|Published in||Procedia Engineering, v. 198:428-443.|
Méndez-Lemus, Y., Vieyra, A., Poncela, L.
Centro de Investigaciones en Geografía Ambiental (CIGA), Universidad Nacional Autónoma de México Antigua Carretera a Patzcuaro No. 8701 Col Exhacienda de San José de la Huerta, Morelia, Michoacán, C.P. 58190 México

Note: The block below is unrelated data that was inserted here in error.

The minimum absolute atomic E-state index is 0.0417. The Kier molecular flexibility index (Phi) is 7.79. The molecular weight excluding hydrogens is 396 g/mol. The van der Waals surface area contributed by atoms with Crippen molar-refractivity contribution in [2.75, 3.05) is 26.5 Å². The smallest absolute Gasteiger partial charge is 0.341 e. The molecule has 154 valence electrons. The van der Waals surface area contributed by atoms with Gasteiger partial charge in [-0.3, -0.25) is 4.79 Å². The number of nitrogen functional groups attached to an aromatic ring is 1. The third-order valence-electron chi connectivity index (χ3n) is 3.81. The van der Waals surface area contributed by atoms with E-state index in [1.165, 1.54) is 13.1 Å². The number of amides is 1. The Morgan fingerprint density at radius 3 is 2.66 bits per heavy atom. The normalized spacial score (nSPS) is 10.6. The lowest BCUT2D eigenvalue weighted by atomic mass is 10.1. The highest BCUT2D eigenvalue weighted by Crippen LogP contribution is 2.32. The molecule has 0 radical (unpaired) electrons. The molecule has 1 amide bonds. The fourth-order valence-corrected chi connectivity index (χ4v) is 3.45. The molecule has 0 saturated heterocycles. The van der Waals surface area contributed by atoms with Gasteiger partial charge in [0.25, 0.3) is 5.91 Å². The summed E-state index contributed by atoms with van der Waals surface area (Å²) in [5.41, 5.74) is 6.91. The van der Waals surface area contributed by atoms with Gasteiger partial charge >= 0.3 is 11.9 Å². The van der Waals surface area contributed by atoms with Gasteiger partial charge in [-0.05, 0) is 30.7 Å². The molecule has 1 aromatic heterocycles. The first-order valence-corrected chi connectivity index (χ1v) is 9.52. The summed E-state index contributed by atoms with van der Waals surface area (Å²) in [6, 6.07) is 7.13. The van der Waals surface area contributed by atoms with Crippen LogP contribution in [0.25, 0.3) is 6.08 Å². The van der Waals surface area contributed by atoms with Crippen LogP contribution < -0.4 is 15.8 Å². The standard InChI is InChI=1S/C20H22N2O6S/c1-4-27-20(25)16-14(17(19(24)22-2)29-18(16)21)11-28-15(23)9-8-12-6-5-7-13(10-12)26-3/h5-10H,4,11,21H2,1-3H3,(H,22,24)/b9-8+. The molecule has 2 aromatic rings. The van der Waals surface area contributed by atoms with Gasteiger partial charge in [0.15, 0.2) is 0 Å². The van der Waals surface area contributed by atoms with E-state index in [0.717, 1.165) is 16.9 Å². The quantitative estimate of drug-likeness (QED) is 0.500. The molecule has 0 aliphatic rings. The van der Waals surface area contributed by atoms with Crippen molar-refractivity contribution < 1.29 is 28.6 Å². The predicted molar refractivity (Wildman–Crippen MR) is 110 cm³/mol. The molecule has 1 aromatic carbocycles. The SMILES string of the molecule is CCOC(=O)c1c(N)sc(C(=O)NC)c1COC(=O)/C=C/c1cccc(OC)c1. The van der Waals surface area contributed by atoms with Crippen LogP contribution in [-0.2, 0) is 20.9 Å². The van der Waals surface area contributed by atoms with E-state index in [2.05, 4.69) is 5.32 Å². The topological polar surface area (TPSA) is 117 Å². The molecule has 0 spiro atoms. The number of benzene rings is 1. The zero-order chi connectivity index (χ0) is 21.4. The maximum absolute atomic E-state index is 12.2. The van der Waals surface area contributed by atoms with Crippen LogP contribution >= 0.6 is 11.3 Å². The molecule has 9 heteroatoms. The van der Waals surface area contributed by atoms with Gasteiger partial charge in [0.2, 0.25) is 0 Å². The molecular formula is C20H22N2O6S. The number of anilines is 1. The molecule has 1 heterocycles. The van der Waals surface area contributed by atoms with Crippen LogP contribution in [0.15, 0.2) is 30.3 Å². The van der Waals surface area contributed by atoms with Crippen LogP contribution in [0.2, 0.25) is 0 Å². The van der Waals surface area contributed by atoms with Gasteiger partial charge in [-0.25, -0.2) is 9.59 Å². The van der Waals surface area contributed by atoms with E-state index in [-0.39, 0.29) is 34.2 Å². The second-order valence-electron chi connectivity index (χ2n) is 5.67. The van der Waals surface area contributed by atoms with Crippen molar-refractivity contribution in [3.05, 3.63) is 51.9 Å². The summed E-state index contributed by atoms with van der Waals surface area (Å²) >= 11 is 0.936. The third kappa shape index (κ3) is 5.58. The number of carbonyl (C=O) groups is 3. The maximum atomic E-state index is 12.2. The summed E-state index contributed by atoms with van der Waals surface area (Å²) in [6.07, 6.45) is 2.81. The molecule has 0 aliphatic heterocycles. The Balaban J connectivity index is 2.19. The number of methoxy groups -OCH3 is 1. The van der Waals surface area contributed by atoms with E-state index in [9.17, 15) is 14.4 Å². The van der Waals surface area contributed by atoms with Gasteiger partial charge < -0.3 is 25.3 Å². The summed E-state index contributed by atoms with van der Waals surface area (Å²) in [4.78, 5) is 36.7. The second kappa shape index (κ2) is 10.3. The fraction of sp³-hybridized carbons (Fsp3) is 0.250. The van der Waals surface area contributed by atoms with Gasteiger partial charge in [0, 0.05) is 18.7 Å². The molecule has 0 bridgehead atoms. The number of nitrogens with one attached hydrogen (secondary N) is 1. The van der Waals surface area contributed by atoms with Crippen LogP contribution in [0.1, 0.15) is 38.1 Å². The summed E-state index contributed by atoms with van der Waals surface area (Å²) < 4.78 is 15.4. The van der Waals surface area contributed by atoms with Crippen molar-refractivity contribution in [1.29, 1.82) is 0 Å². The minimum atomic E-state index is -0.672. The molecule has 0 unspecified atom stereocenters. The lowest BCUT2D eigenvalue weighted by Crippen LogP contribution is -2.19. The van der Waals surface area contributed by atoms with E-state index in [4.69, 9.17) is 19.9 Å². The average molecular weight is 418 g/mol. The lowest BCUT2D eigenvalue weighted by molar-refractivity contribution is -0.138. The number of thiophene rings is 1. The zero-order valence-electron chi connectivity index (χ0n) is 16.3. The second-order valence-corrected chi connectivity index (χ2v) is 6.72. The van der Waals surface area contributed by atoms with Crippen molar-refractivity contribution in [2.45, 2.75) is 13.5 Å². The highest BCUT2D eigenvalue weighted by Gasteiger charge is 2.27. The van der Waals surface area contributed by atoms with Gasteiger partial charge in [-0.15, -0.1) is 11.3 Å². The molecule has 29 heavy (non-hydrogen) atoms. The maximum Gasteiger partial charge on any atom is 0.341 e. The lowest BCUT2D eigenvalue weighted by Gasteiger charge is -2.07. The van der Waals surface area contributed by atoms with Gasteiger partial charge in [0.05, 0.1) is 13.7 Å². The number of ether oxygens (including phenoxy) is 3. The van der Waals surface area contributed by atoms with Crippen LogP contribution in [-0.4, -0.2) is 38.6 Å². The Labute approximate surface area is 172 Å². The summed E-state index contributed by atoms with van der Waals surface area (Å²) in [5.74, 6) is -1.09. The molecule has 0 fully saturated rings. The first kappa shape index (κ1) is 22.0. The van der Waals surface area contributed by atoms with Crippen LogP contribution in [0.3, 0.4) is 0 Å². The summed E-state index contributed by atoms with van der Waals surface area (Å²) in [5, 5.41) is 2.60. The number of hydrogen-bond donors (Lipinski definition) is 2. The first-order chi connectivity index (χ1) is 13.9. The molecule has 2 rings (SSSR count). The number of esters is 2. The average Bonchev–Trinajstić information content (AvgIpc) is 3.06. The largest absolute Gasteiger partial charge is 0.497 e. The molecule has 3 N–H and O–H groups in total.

Poor farmers at the edge of cities are subjected to processes of significant territorial transformations, which alter access to geographical endowments thereby creating opportunities but mostly threats for their agricultural livelihoods. Literature remarks that social capital seems to contribute to the endurance of such livelihoods, although the underlying mechanisms through which this capital operates in such context remain under-researched. This paper uses the example of fifteen ejidos located in a peripheral municipality notably affected by the expansion of Morelia, a middle size city in Michoacán, Mexico, to explore such mechanisms. Two main considerations were taken into account to fulfill this purpose. First, we assumed that social capital is the result of a social construction process, so it is the product of formal and informal institutionalized social relationships that promote feed-back loops of social engagement, trust and reciprocity that help to mobilize meaningful resources for mutual benefit. Second, we focused on the ejido as the unit of analysis since it is considered as one of the most important forms of social organization in the rural Mexico. Semi-structured interviews were undertaken with their respective Comisariados ejidaleś presidents. Results show how ejidatarios engage and reciprocate inside the ejido. Also, they reveal the nature of the exchanges and their outcomes. The findings highlight the importance of local institutional and non-institutional arrangements in regulating access to, and distribution of, resources in peri-urban territories.